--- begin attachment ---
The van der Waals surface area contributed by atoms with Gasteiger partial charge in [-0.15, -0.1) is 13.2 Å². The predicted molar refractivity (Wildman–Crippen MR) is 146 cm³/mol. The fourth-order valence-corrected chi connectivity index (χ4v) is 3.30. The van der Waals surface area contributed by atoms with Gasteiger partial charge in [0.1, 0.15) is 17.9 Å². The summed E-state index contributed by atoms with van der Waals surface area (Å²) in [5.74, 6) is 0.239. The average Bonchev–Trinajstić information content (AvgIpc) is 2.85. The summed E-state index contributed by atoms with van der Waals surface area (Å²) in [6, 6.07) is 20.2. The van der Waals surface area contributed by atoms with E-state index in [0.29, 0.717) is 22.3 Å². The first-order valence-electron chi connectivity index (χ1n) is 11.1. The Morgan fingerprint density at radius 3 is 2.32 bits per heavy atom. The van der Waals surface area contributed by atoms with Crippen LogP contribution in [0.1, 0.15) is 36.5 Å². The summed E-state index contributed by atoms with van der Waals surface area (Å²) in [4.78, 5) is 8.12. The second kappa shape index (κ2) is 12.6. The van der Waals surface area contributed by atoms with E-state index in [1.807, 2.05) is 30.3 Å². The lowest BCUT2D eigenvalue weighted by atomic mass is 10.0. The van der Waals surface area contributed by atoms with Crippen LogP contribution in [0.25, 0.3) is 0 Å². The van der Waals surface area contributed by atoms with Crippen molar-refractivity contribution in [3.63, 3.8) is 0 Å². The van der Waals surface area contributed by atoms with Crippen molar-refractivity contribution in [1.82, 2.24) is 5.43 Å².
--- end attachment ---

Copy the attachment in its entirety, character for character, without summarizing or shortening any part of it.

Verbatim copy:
The van der Waals surface area contributed by atoms with Gasteiger partial charge in [-0.15, -0.1) is 13.2 Å². The predicted molar refractivity (Wildman–Crippen MR) is 146 cm³/mol. The fourth-order valence-corrected chi connectivity index (χ4v) is 3.30. The van der Waals surface area contributed by atoms with Gasteiger partial charge in [0.1, 0.15) is 17.9 Å². The summed E-state index contributed by atoms with van der Waals surface area (Å²) in [5.74, 6) is 0.239. The average Bonchev–Trinajstić information content (AvgIpc) is 2.85. The summed E-state index contributed by atoms with van der Waals surface area (Å²) in [6, 6.07) is 20.2. The van der Waals surface area contributed by atoms with E-state index in [0.29, 0.717) is 22.3 Å². The first-order valence-electron chi connectivity index (χ1n) is 11.1. The Morgan fingerprint density at radius 3 is 2.32 bits per heavy atom. The van der Waals surface area contributed by atoms with Crippen LogP contribution in [0.1, 0.15) is 36.5 Å². The summed E-state index contributed by atoms with van der Waals surface area (Å²) in [4.78, 5) is 8.12. The second kappa shape index (κ2) is 12.6. The van der Waals surface area contributed by atoms with E-state index in [1.807, 2.05) is 30.3 Å². The lowest BCUT2D eigenvalue weighted by atomic mass is 10.0. The van der Waals surface area contributed by atoms with Crippen LogP contribution in [0.25, 0.3) is 0 Å². The van der Waals surface area contributed by atoms with Crippen molar-refractivity contribution in [3.63, 3.8) is 0 Å². The van der Waals surface area contributed by atoms with Crippen molar-refractivity contribution in [1.82, 2.24) is 5.43 Å².